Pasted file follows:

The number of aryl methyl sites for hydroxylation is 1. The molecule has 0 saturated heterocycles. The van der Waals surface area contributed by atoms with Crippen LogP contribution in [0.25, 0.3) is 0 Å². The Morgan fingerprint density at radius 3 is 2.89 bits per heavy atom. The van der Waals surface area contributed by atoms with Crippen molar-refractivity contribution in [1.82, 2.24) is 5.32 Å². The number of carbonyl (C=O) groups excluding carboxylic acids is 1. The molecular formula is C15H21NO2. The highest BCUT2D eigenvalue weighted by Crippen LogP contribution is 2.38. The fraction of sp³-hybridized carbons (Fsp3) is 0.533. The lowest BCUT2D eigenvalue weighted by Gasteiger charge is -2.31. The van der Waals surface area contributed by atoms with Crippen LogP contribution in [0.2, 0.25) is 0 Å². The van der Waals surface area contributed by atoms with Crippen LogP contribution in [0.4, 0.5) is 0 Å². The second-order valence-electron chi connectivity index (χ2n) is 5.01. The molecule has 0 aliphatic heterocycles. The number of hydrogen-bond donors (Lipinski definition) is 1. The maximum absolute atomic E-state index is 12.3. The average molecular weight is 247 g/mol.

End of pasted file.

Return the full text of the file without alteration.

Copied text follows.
The number of aryl methyl sites for hydroxylation is 1. The molecule has 0 saturated heterocycles. The van der Waals surface area contributed by atoms with Crippen LogP contribution in [0.25, 0.3) is 0 Å². The Morgan fingerprint density at radius 3 is 2.89 bits per heavy atom. The van der Waals surface area contributed by atoms with Crippen molar-refractivity contribution in [1.82, 2.24) is 5.32 Å². The number of carbonyl (C=O) groups excluding carboxylic acids is 1. The molecular formula is C15H21NO2. The highest BCUT2D eigenvalue weighted by Crippen LogP contribution is 2.38. The fraction of sp³-hybridized carbons (Fsp3) is 0.533. The lowest BCUT2D eigenvalue weighted by Gasteiger charge is -2.31. The van der Waals surface area contributed by atoms with Crippen LogP contribution in [0.2, 0.25) is 0 Å². The van der Waals surface area contributed by atoms with Crippen LogP contribution in [0.4, 0.5) is 0 Å². The second-order valence-electron chi connectivity index (χ2n) is 5.01. The molecule has 0 aliphatic heterocycles. The number of hydrogen-bond donors (Lipinski definition) is 1. The maximum absolute atomic E-state index is 12.3. The average molecular weight is 247 g/mol.